Written By: Molly Kavanaugh
For older adults, the statistics are alarming.
One in three Americans 65 and older falls every year.
Falls are the leading cause of fatal injuries for older adults.
Every 13 seconds, an older adult is seen in an emergency department for a fall-related injury.
The good news? Most falls can be prevented, according to the National Council on Aging, which is promoting “6 steps to Prevent a Fall” in conjunction with Falls Prevention Awareness Day on September 23.
Finding a good balance and exercise program is key.
“Practice makes perfect,” often said in reference to acquired skills or athletic performances, can also apply to improving balance. While it might not seem like the most necessary of fitness skills, strong balance increases stability and helps prevent potentially dangerous falls.
The first step is to talk with your doctor and schedule a balance assessment. He or she might have recommendations for physical therapy or a specific exercise program, but there are also several simple exercises you can do in the comfort of your own home. As with any new exercise program, check with your doctor first and honor your body’s limitations.
5 Exercises to Improve Your Balance
Tai chi: This low-impact ancient Chinese tradition can be a great stress reducer while also improving your balance. Nicknamed “meditation in motion,” tai chi involves gentle movements and stretches that flow together to keep your body constantly moving while maintaining a slow rhythm and focused breathing. Look to see if tai chi classes are offered in your area, or look on YouTube for free workouts.
Weight shifts: This is an easy balance exercise you can do while waiting in line or cooking dinner. Start with your legs spread hip width apart and your weight equally distributed on each side. Then, slowly shift your weight to be heavier on one side, then the other. As you get more comfortable, lift one foot off the floor and see how long you can comfortably hold that position. For extra security, try this exercise while standing near a chair or countertop you can grab.
Invisible balance beam: Hold your arms out from your sides and attempt to walk on an imaginary narrow surface, like a balance beam. Move your feet heel-to-toe for several steps while looking directly in front of you. Do your best to focus on moving forward and not looking down at your feet to keep yourself steady.
Unstable surface: Use a pillow, air mattress, or—if you’re feeling really ambitious—bosu ball, to practice weight shifts on an unstable surface. Make sure you have a spotter to lend a helping hand.
Eyes closed: Try any of the above exercises with your eyes closed for an additional challenge. Taking away your vision makes maintaining your balance much more difficult, so don’t try this method without a spotter.
Other Preventative Measures
Older adults should also ask their doctor or pharmacist to review both prescription and over-the-counter medications to identify side effects that may cause dizziness or drowsiness.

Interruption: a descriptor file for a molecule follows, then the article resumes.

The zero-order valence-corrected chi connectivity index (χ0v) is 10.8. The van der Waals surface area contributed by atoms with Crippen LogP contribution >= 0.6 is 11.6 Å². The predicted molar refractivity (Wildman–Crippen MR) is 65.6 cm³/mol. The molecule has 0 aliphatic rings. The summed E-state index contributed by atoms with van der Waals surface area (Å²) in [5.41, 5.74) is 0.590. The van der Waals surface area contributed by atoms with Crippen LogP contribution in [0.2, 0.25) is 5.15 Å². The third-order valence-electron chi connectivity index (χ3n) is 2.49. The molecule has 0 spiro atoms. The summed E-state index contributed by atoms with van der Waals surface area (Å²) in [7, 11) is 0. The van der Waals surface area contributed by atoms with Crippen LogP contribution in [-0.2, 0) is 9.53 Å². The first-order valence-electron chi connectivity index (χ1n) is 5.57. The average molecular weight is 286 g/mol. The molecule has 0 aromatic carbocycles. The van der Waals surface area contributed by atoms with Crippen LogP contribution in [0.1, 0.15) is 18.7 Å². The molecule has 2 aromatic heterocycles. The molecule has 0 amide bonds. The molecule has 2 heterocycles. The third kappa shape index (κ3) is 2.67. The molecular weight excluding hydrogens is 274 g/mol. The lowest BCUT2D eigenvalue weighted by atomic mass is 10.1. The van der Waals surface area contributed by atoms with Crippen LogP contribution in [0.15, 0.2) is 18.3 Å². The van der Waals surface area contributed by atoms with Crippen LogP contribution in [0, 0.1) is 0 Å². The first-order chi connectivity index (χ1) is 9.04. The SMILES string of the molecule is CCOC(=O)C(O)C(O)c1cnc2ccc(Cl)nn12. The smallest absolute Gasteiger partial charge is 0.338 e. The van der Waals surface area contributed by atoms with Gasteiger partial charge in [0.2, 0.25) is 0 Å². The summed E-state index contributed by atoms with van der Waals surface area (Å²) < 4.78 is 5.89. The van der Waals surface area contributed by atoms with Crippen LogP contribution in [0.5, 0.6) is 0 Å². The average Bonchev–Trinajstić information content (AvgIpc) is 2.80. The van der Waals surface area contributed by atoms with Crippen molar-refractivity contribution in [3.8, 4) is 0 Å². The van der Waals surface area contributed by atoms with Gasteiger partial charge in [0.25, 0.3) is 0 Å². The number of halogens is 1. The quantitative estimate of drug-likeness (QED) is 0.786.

An annual eye examination is also recommended. Ask about getting a pair of glasses with single vision distance lenses for such activities as walking outside.
To reduce the risk of hip fractures, which afflict about 250,000 older adults annually, the Centers for Disease Control and Prevention recommends: adequate calcium and vitamin D—from food and/or from supplements; weight bearing exercises; and screening and, if needed, treatment for osteoporosis.
The Truth about Falls
The National Council on Aging has come up with 10 myths about falling. Here are the first five:
Myth 1: Falling happens to other people, not to me.
Reality: Many people think, “It won’t happen to me.” But the truth is that 1 in 3 older adults—about 12 million—fall every year in the U.S.
Myth 2: Falling is something normal that happens as you get older.
Reality: Falling is not a normal part of aging. Strength and balance exercises, managing your medications, having your vision checked and making your living environment safer are all steps you can take to prevent a fall.
Myth 3: If I limit my activity, I won’t fall.
Reality: Some people believe that the best way to prevent falls is to stay at home and limit activity. Not true. Performing physical activities will actually help you stay independent, as your strength and range of motion benefit from remaining active. Social activities are also good for your overall health.
Myth 4: As long as I stay at home, I can avoid falling.
Reality: Over half of all falls take place at home. Inspect your home for fall risks. Fix simple but serious hazards such as clutter, throw rugs, and poor lighting. Make simple home modifications, such as adding grab bars in the bathroom, a second handrail on stairs, and non-slip paint on outdoor steps.
Myth 5: Muscle strength and flexibility can’t be regained.
Reality: While we do lose muscle as we age, exercise can partially restore strength and flexibility. It’s never too late to start an exercise program. Even if you’ve been a “couch potato” your whole life, becoming active now will benefit you in many ways—including protection from falls.
Check out this short video from Kendal at Oberlin’s therapy team, about Balance and Fall Prevention.
Written By: Molly Kavanagh